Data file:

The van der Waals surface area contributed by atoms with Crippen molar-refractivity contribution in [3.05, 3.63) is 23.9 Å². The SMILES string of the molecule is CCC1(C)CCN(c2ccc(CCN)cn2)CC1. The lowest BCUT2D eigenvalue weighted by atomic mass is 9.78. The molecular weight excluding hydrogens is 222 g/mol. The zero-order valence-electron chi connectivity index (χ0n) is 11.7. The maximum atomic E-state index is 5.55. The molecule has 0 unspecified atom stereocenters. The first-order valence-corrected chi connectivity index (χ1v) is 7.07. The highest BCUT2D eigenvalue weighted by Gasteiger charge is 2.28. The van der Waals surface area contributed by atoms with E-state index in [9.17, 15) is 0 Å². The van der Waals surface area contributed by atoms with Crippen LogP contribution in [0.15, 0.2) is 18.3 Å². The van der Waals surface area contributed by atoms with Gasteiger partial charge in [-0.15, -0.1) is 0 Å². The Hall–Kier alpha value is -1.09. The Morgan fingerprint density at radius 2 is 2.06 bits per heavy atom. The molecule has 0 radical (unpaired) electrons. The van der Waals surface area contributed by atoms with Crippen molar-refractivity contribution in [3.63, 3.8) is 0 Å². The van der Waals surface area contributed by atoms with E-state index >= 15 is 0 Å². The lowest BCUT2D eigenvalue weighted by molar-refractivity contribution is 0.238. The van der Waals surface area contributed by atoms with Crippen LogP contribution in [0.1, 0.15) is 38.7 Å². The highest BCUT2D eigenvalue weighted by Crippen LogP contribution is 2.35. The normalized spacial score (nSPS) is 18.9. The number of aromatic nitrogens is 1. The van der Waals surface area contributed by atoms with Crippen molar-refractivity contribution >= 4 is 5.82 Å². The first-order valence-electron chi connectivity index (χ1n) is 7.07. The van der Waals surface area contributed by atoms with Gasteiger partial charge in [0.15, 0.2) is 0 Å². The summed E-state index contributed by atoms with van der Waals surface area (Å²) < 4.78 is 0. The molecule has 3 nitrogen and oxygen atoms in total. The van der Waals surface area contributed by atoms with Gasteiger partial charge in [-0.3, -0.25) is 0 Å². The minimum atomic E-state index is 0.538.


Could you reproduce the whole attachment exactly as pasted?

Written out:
The van der Waals surface area contributed by atoms with Crippen molar-refractivity contribution in [3.05, 3.63) is 23.9 Å². The SMILES string of the molecule is CCC1(C)CCN(c2ccc(CCN)cn2)CC1. The lowest BCUT2D eigenvalue weighted by atomic mass is 9.78. The molecular weight excluding hydrogens is 222 g/mol. The zero-order valence-electron chi connectivity index (χ0n) is 11.7. The maximum atomic E-state index is 5.55. The molecule has 0 unspecified atom stereocenters. The first-order valence-corrected chi connectivity index (χ1v) is 7.07. The highest BCUT2D eigenvalue weighted by Gasteiger charge is 2.28. The van der Waals surface area contributed by atoms with E-state index in [9.17, 15) is 0 Å². The van der Waals surface area contributed by atoms with Crippen LogP contribution in [0.15, 0.2) is 18.3 Å². The van der Waals surface area contributed by atoms with Gasteiger partial charge in [-0.15, -0.1) is 0 Å². The Hall–Kier alpha value is -1.09. The Morgan fingerprint density at radius 2 is 2.06 bits per heavy atom. The molecule has 0 radical (unpaired) electrons. The van der Waals surface area contributed by atoms with Crippen molar-refractivity contribution in [3.63, 3.8) is 0 Å². The van der Waals surface area contributed by atoms with E-state index >= 15 is 0 Å². The lowest BCUT2D eigenvalue weighted by molar-refractivity contribution is 0.238. The van der Waals surface area contributed by atoms with Crippen LogP contribution in [0.1, 0.15) is 38.7 Å². The highest BCUT2D eigenvalue weighted by Crippen LogP contribution is 2.35. The normalized spacial score (nSPS) is 18.9. The number of aromatic nitrogens is 1. The van der Waals surface area contributed by atoms with Crippen molar-refractivity contribution >= 4 is 5.82 Å². The first-order valence-electron chi connectivity index (χ1n) is 7.07. The van der Waals surface area contributed by atoms with Gasteiger partial charge in [0.15, 0.2) is 0 Å². The summed E-state index contributed by atoms with van der Waals surface area (Å²) < 4.78 is 0. The molecule has 3 nitrogen and oxygen atoms in total. The van der Waals surface area contributed by atoms with Gasteiger partial charge in [-0.3, -0.25) is 0 Å². The minimum atomic E-state index is 0.538.